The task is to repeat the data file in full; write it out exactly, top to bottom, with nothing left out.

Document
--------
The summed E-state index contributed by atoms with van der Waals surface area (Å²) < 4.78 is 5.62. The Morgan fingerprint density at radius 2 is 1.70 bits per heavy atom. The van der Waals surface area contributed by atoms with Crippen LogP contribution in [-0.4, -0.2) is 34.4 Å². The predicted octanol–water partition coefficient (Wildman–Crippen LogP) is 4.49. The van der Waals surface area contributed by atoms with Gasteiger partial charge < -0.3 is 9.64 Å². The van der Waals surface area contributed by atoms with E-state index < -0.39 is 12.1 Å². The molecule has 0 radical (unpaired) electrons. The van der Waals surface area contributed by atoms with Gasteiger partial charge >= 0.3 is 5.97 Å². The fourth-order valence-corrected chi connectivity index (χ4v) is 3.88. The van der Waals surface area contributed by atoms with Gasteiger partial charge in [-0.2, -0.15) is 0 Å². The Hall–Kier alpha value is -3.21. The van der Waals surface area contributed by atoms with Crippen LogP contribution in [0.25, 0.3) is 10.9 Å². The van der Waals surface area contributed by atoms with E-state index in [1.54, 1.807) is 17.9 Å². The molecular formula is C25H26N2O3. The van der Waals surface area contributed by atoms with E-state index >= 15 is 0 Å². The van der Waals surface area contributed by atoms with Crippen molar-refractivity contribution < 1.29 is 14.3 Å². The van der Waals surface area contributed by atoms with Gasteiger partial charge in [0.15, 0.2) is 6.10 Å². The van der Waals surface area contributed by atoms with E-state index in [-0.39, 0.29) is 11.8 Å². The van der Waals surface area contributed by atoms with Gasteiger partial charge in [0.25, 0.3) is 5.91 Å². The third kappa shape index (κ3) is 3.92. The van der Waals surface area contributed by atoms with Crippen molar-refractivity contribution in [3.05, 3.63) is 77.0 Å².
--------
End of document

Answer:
The summed E-state index contributed by atoms with van der Waals surface area (Å²) < 4.78 is 5.62. The Morgan fingerprint density at radius 2 is 1.70 bits per heavy atom. The van der Waals surface area contributed by atoms with Crippen LogP contribution in [-0.4, -0.2) is 34.4 Å². The predicted octanol–water partition coefficient (Wildman–Crippen LogP) is 4.49. The van der Waals surface area contributed by atoms with Gasteiger partial charge < -0.3 is 9.64 Å². The van der Waals surface area contributed by atoms with E-state index < -0.39 is 12.1 Å². The molecule has 0 radical (unpaired) electrons. The van der Waals surface area contributed by atoms with Gasteiger partial charge >= 0.3 is 5.97 Å². The fourth-order valence-corrected chi connectivity index (χ4v) is 3.88. The van der Waals surface area contributed by atoms with Gasteiger partial charge in [-0.2, -0.15) is 0 Å². The Hall–Kier alpha value is -3.21. The van der Waals surface area contributed by atoms with Crippen LogP contribution in [0.25, 0.3) is 10.9 Å². The van der Waals surface area contributed by atoms with E-state index in [1.54, 1.807) is 17.9 Å². The molecular formula is C25H26N2O3. The van der Waals surface area contributed by atoms with E-state index >= 15 is 0 Å². The van der Waals surface area contributed by atoms with Crippen molar-refractivity contribution < 1.29 is 14.3 Å². The van der Waals surface area contributed by atoms with Gasteiger partial charge in [0.15, 0.2) is 6.10 Å². The van der Waals surface area contributed by atoms with E-state index in [-0.39, 0.29) is 11.8 Å². The van der Waals surface area contributed by atoms with Gasteiger partial charge in [0.25, 0.3) is 5.91 Å². The third kappa shape index (κ3) is 3.92. The van der Waals surface area contributed by atoms with Crippen molar-refractivity contribution in [3.05, 3.63) is 77.0 Å².